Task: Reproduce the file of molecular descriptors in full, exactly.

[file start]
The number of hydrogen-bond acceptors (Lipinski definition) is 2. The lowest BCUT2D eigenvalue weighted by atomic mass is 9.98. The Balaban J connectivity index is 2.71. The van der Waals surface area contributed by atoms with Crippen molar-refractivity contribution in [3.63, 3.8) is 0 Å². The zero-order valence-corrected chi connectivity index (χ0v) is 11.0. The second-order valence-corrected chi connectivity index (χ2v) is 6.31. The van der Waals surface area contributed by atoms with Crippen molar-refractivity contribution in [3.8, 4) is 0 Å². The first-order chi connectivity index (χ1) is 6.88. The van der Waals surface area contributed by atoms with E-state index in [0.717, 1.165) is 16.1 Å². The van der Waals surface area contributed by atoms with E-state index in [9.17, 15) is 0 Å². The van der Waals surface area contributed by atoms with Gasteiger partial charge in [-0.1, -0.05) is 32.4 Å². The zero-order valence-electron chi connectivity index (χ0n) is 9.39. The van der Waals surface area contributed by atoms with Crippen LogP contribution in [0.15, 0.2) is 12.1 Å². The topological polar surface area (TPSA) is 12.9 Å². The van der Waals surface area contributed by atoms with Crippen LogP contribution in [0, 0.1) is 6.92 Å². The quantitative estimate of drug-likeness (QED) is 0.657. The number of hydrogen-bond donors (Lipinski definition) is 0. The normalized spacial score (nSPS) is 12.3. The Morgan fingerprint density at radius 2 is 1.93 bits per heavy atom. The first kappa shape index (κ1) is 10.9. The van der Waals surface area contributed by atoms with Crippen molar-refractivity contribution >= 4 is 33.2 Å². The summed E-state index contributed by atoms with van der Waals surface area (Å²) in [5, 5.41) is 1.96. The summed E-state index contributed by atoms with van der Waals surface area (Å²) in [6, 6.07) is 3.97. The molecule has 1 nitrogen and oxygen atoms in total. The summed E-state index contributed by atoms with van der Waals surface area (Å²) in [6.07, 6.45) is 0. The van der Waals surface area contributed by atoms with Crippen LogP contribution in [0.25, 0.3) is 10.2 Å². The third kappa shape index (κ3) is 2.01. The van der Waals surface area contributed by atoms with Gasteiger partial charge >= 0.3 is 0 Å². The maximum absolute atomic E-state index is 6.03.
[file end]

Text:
The number of hydrogen-bond acceptors (Lipinski definition) is 2. The lowest BCUT2D eigenvalue weighted by atomic mass is 9.98. The Balaban J connectivity index is 2.71. The van der Waals surface area contributed by atoms with Crippen molar-refractivity contribution in [3.63, 3.8) is 0 Å². The zero-order valence-corrected chi connectivity index (χ0v) is 11.0. The second-order valence-corrected chi connectivity index (χ2v) is 6.31. The van der Waals surface area contributed by atoms with Crippen molar-refractivity contribution in [3.8, 4) is 0 Å². The first-order chi connectivity index (χ1) is 6.88. The van der Waals surface area contributed by atoms with E-state index in [0.717, 1.165) is 16.1 Å². The van der Waals surface area contributed by atoms with E-state index in [9.17, 15) is 0 Å². The van der Waals surface area contributed by atoms with Gasteiger partial charge in [-0.1, -0.05) is 32.4 Å². The zero-order valence-electron chi connectivity index (χ0n) is 9.39. The van der Waals surface area contributed by atoms with Crippen LogP contribution in [0.15, 0.2) is 12.1 Å². The topological polar surface area (TPSA) is 12.9 Å². The van der Waals surface area contributed by atoms with Crippen LogP contribution in [0, 0.1) is 6.92 Å². The quantitative estimate of drug-likeness (QED) is 0.657. The number of hydrogen-bond donors (Lipinski definition) is 0. The normalized spacial score (nSPS) is 12.3. The Morgan fingerprint density at radius 2 is 1.93 bits per heavy atom. The first kappa shape index (κ1) is 10.9. The van der Waals surface area contributed by atoms with Crippen molar-refractivity contribution >= 4 is 33.2 Å². The summed E-state index contributed by atoms with van der Waals surface area (Å²) in [5, 5.41) is 1.96. The summed E-state index contributed by atoms with van der Waals surface area (Å²) in [6, 6.07) is 3.97. The molecule has 1 nitrogen and oxygen atoms in total. The summed E-state index contributed by atoms with van der Waals surface area (Å²) in [6.07, 6.45) is 0. The van der Waals surface area contributed by atoms with Crippen LogP contribution in [0.25, 0.3) is 10.2 Å². The third kappa shape index (κ3) is 2.01. The van der Waals surface area contributed by atoms with Gasteiger partial charge >= 0.3 is 0 Å². The maximum absolute atomic E-state index is 6.03.